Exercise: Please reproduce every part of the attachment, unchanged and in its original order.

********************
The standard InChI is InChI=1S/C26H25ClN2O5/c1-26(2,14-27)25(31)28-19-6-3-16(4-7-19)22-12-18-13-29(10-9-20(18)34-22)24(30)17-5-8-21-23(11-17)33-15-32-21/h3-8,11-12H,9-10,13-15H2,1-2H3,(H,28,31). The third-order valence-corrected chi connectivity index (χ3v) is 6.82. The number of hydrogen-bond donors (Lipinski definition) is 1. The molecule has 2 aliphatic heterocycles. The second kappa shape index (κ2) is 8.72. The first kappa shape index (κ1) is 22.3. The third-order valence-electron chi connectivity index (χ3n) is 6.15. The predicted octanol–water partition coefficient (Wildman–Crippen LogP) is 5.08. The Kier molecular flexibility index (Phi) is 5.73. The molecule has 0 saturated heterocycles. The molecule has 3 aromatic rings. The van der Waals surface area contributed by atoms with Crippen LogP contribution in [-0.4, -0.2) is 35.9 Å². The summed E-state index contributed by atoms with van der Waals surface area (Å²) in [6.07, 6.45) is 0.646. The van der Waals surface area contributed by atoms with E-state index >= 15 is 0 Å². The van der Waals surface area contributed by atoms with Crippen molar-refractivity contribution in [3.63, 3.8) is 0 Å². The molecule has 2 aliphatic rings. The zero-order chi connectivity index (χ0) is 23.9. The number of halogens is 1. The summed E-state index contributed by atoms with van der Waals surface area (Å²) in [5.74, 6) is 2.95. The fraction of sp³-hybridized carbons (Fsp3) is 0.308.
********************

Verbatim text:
The standard InChI is InChI=1S/C26H25ClN2O5/c1-26(2,14-27)25(31)28-19-6-3-16(4-7-19)22-12-18-13-29(10-9-20(18)34-22)24(30)17-5-8-21-23(11-17)33-15-32-21/h3-8,11-12H,9-10,13-15H2,1-2H3,(H,28,31). The third-order valence-corrected chi connectivity index (χ3v) is 6.82. The number of hydrogen-bond donors (Lipinski definition) is 1. The molecule has 2 aliphatic heterocycles. The second kappa shape index (κ2) is 8.72. The first kappa shape index (κ1) is 22.3. The third-order valence-electron chi connectivity index (χ3n) is 6.15. The predicted octanol–water partition coefficient (Wildman–Crippen LogP) is 5.08. The Kier molecular flexibility index (Phi) is 5.73. The molecule has 0 saturated heterocycles. The molecule has 3 aromatic rings. The van der Waals surface area contributed by atoms with Crippen LogP contribution in [-0.4, -0.2) is 35.9 Å². The summed E-state index contributed by atoms with van der Waals surface area (Å²) in [6.07, 6.45) is 0.646. The van der Waals surface area contributed by atoms with E-state index >= 15 is 0 Å². The van der Waals surface area contributed by atoms with Crippen molar-refractivity contribution in [3.63, 3.8) is 0 Å². The molecule has 2 aliphatic rings. The zero-order chi connectivity index (χ0) is 23.9. The number of halogens is 1. The summed E-state index contributed by atoms with van der Waals surface area (Å²) in [5.74, 6) is 2.95. The fraction of sp³-hybridized carbons (Fsp3) is 0.308.